After no sleep and a fair amount of crankiness (not just on my part), the boys decided to let the girls “sleep in” and went off in search of a guest house. They returned heroes when they informed us that we could stay at Guesthouse Baso for two nights (2-person room 60 GEL/night; food available, but we had our own). With hot running water, electricity (thank you, solar technology!), WiFi and real beds with sheets and pillows, this place was paradise! (The hostess also, surprisingly, spoke very good Spanish–better than me, for sure!) The first day we were all tired, so we just hung out with the other guests (some French hikers who are starting a bakery when they return to Paris!) and enjoyed the view and the “fresh air”. Tusheti is famous for fresh air, but in my experience there was always someone smoking their cigarette nearby, so I had more breathing problems there than I usually do in Tbilisi. I did sleep like the dead that night, though.

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View from Guesthouse Baso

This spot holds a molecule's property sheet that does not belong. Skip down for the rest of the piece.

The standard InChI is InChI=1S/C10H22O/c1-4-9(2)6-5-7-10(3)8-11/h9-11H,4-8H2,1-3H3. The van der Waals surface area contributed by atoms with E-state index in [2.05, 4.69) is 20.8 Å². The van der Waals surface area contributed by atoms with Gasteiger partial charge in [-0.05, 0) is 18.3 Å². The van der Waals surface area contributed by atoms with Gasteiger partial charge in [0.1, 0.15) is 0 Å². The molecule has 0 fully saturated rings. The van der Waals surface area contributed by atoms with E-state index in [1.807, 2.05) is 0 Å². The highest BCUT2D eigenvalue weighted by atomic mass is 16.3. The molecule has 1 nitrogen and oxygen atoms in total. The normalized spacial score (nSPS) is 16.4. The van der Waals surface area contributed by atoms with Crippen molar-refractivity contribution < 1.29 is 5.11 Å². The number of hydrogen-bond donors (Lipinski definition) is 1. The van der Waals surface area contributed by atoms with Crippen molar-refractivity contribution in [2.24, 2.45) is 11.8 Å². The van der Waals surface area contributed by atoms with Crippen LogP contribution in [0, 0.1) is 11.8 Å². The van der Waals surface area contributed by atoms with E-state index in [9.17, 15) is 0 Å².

The next day was cooler and cloudier, so we mostly just hung out at the guest house. In the afternoon the boys decided to try their hands at fishing…I think we can say that no unknown talents were discovered, but it was nice to sit next to the river and be outside. We returned to the guest house to hang out, but the (new) other guests, European hikers, asked us to be quiet starting at 7, so we couldn’t do much. (What do you think of that? I’m an early-to-bed early-to-rise person myself, and I understand that they had to wake up early to leave and complete their hike in daylight hours, but given the fact that “quiet hours” in Georgia are more like midnight to 10 AM, it seemed like a big ask…even small children tend to stay up until 11 here, so 7 is really early). I climbed into bed and read my book, and the boys went off to drink with the friend-of-a-friend. And then the rain started. Oh, boy, it was a serious downpour, complete with thunder and everything. It was one of the scarier rain storms I’ve been in, and of course I started worrying about the guys who were who knows where, drinking, and unfamiliar with the terrain. And then the beeping started. Remember how this day was kind of cloudy? That meant that the solar power system hadn’t gotten enough sun to make it through the night, and it was beeping to let us know we were running out of power. We didn’t particularly want to turn out the porch light so the guys could find their way home, but the beeping was also REALLY annoying, and European hiker guy poked his head out to ask me to make it stop (I don’t work here!). We turned the system, and all the electricity, off to make the beeping stop, and eventually the guys found their way back, but between all that and the thunder and pounding rain, it wasn’t a great night’s sleep.